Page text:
Your Brain on Yoga – Why it Makes You Feel Ab Fab

It literally changes the structure of your brain. It alters your brain chemistry and it changes the way the thought patterns are processed. And it’s been measured.

A regular yoga practice can improve physical, mental, and emotional balance. Physically, the poses bring more strength and flexibility to all areas of the body. That part is easy to recognize. The more you practice, the stronger and more flexible you get. Simple. But why do people fall in love with the practice and why do they feel they have been changed on a deeper more spiritual level? Well, that part can be measured too.

Yogis, for a long time, have known that practicing yoga and meditation enhances mental stability and brings about profound changes in life. How does the physical practice of yoga postures do this?

Here’s your answer: on a mental level, practicing yoga develops a stronger connection between the right and left hemispheres of the brain. However, this only occurs if your practice is “mindful”. That is, only if you are experiencing the poses and practicing being in the moment. Your energy flows wherever your thoughts go. Imagine you are sitting inside your house and hear a loud noise outside; your awareness goes outside immediately, with or without your body. Imagine it, and then think of someone trying to talk to you while you are attuning to the noise outside. You would shush them immediately. You are directing your awareness away from your body and are tuning into what is going on in your yard. The same principles apply to a mindful yoga practice. If your thoughts are elsewhere, your energy is not directed inward on the body and is not focusing on specific areas of the body that the poses are designed to work on. In a nutshell, just doing the poses correctly is only getting you halfway there. Without being mindful, you are simply getting exercise. To get the most out of your practice, you must be present and practice mindful techniques while you are in the poses. The easiest technique is to focus on the breath. Yogis have believed for thousands of years that the breath is the gateway from the physical world to the world of consciousness.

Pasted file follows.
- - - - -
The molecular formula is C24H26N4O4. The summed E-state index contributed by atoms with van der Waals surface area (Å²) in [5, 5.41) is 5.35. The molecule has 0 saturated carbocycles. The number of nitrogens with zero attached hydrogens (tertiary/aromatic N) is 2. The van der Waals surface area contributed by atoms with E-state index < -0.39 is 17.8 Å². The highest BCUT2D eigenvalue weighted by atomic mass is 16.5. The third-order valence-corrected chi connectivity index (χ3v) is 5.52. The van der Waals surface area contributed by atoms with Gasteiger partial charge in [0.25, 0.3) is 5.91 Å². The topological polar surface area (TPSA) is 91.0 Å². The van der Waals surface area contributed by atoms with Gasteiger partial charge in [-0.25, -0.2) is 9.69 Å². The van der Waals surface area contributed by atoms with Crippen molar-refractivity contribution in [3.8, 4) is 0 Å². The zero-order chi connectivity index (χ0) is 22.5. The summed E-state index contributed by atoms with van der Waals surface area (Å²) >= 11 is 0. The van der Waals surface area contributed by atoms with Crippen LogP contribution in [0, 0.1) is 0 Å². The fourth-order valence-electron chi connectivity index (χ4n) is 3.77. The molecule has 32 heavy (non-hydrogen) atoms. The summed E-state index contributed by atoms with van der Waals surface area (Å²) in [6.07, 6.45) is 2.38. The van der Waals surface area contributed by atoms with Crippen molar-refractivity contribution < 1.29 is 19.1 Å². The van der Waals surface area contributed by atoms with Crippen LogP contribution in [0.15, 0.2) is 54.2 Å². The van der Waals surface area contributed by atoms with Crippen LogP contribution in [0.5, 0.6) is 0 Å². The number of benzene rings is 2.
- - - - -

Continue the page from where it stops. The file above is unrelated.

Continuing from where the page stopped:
Western science is paying more and more attention to the phenomenon of yoga. Studies have shown that mindful practices develop a stronger connection between the right and left hemispheres of the brain. That connection between the two sides is called neural integration. The right side of the brain is nonverbal, holistic, visuospatial, integrated map of the whole body, raw spontaneous emotion, and stress modulation. The left specializes in linguistics, linearity, logic, and literal thinking. When functions are separated, the brain can harness them into a state of connection to achieve more complex and adaptive functions.[v] We can say then that the left side of the brain may contain the “narrator” function, while the memories are stored on the right side. It has been proposed that during mindfulness practice, the left side of “chatter” would be competing with the right side (associated with body sense) for limited resources of attentional focus. By causing the two sides to compete during asana practice and forcing focus on the body, neural integration occurs. The cross over and coordination between both sides happens. With each successful mindful practice, the interconnections become stronger and create a form of coordination and balance structurally in the brain. The areas of the brain associated with neural integration actually become thicker[vi].The corpus callosum is the structure deep in the brain that connects the right and left hemispheres of the cerebrum, coordinating the functions of the two halves.

The Sanskrit term Hatha yoga, the practice of the physical postures, translates in a couple of different ways; Ha means “sun”, tha means “moon” and yoga means to unite; hatha can also mean “forceful”. Practicing the postures then, is a way to unite the opposing sides in a forceful way. (for this discussion) It’s uniting forces of the right and left (literally) the yin and yang, the masculine and feminine, the logical and the emotional. 

Oh No, They’ve Gone Spiritual